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When I saw this book at the store, I snatched it up right away because I really liked the first one. When I realized it was a trilogy, I decided to wait for the third one to be published, so I wouldn’t have to wait between books two and three. Yes, I know that is a little strange.

6. The science of yoga, William J. Broad

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To be fair, I only bought this book a few days ago. I haven’t started it yet, but since it’s not a novel (which is what I normally read) I’ll probably read it in bits and pieces while I read other books.

7. The Book Thief, Markus Zusak

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Also a book I bought last weekend (because obviously, I need more books). Ever since I heard the title, I’ve been wanting to read it.

8. The Constant Princess, Philippa Gregory

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When I saw the movie The Other Boleyn girl, I decided to read the book. I bought this one instead and I can’t remember why I never read it. I bought it a few years ago.

9. Stones into schools, Greg Mortenson

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This book isn’t even mine. I got it for my mom after we read and loved Three cups of tea. As soon as she was done reading it, I grabbed it from her and, well, I haven’t read it yet. But you know that, because there’s a whole theme going on here.

10. Beautiful Darkness, Kami Garcia and Margaret Stohl

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I liked Beautiful Creatures, so I bought the second book in the series. I’ve actually started reading it, so it doesn’t really belong on this list, but I ran out of books. It’s not great litterature, but it’s entertaining.

Writing this post was actually a great idea! I feel like I have a bunch of new books to read. Have you read any of these books? Which one should I start with?

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The Red Garden

Sometimes, a book is just a book. Sometimes, a book is an adventure, an escape, a dream, an other world. Rarely is one book all of these things. So when, a few pages into a book, you realize it’s going to be one of those books, the magical kind that keeps you from sleeping because you just have to read more, you do a little happy dance and sometimes let out a squeal of joy.

The Red Garden is one of those books.

Written by Alice Hoffman, it’s no surprise that it’s a fantastic read.

I had a little moment of doubt when I first started reading. The story starts off with Hallie Brady, a young woman who comes to America and becomes the founder of a new town in the wilderness of Massachusetts. I was so into her story, but after a few pages, it was over. The next chapter was the story of a sad young woman and a man who plants apple trees. Then, a little girl who goes missing.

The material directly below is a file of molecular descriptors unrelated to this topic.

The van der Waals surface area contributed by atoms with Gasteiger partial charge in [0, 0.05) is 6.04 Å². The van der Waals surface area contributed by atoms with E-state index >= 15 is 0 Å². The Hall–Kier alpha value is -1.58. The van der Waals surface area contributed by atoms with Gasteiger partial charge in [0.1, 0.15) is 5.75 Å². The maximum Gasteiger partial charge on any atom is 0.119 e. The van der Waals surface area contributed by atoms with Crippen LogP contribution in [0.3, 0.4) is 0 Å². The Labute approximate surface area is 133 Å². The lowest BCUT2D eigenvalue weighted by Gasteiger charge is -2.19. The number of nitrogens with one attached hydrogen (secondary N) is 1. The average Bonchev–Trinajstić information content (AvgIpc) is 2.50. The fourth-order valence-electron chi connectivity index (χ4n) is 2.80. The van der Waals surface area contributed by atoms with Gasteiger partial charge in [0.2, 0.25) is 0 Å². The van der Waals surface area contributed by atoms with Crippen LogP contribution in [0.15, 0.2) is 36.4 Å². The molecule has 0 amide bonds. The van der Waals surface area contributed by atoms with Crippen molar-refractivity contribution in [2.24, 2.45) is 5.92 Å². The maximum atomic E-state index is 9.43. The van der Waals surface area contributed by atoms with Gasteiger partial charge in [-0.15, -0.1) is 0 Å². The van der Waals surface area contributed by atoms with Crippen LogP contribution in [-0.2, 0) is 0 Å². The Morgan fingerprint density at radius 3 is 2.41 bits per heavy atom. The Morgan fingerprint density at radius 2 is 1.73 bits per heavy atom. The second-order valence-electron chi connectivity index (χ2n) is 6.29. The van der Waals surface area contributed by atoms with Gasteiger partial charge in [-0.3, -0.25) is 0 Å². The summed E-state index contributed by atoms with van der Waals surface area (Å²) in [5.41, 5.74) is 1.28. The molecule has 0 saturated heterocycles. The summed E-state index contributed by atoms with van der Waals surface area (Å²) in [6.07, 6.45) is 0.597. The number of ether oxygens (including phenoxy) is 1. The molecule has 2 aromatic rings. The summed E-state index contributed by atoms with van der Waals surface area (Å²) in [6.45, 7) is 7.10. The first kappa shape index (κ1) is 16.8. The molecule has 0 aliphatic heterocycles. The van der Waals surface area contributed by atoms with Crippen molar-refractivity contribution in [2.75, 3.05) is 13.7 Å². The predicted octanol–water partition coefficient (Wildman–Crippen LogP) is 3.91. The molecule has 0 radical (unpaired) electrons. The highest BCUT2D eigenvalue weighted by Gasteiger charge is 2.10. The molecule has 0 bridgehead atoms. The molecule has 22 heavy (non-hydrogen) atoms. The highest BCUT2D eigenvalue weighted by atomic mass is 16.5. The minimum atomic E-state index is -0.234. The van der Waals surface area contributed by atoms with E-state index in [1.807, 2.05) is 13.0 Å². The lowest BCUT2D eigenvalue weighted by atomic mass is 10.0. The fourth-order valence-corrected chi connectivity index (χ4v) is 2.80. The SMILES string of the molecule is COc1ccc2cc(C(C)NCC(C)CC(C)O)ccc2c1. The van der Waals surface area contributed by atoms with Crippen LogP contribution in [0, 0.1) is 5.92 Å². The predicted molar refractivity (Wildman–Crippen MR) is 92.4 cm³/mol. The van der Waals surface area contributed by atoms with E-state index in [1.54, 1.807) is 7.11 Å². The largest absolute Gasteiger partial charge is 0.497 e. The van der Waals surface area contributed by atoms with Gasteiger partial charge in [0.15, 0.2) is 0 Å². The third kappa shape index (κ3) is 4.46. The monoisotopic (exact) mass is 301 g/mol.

Soon, I realized that the book was not a person’s story, as a novel usually is. It’s the story of a place. The place is Bearsville, later renamed Blackwell. People come and go, love and cry, hope and dream, live and die. The town grows and some of the earlier stories become legend. Every person leaves their mark on the town, and shapes into a place where magic happens.

Through the stories, we meet an interesting cast of character, including Emily Dickinson and Johnny Appleseed. Some stories are happier than others. There’s a man who’s going blind, but is more of an adventurer than anyone the town has seen since Hallie Brady. There’s the young man who comes home from war broken, only to have his soul healed by a young widow. There’s a young woman who meets a man who lives in the woods, and it changes her forever. My favourite was the fisherman’s wife. Sad, lonely and beautiful, she longs to go back home to be with her one true love. Her home isn’t where you expect it to be.

One of the things I loved the most was how, when a story ended, you might not know what happend to the people later on, but tidbits about their lives would come up in the next chapters, where they were now the current character’s ancestors.

I also love that there is an actual red garden. People don’t know why the earth is red, but you, the reader, know. It like knowing a secret. It feels like being a part of something special, because you’ve been there since the begining.

I finished this book over a week ago, but I haven’t been able to read anything else yet. The collection of episodes, like pieces of a puzzle, are still floating around in my head. I need to read it again, to make even more connections between the people and their stories.

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Today is Alice Hoffman’s birthday, and two very awesome bloggers have put together a bloghop where all of her fans could share their love for her enchanting storytelling. Happy birthday, Alice Hoffman, and thank you for sharing your magic!

I’ve written post about Alice Hoffman’s books before, because she’s just so amazing! Check it out here , here, here and here!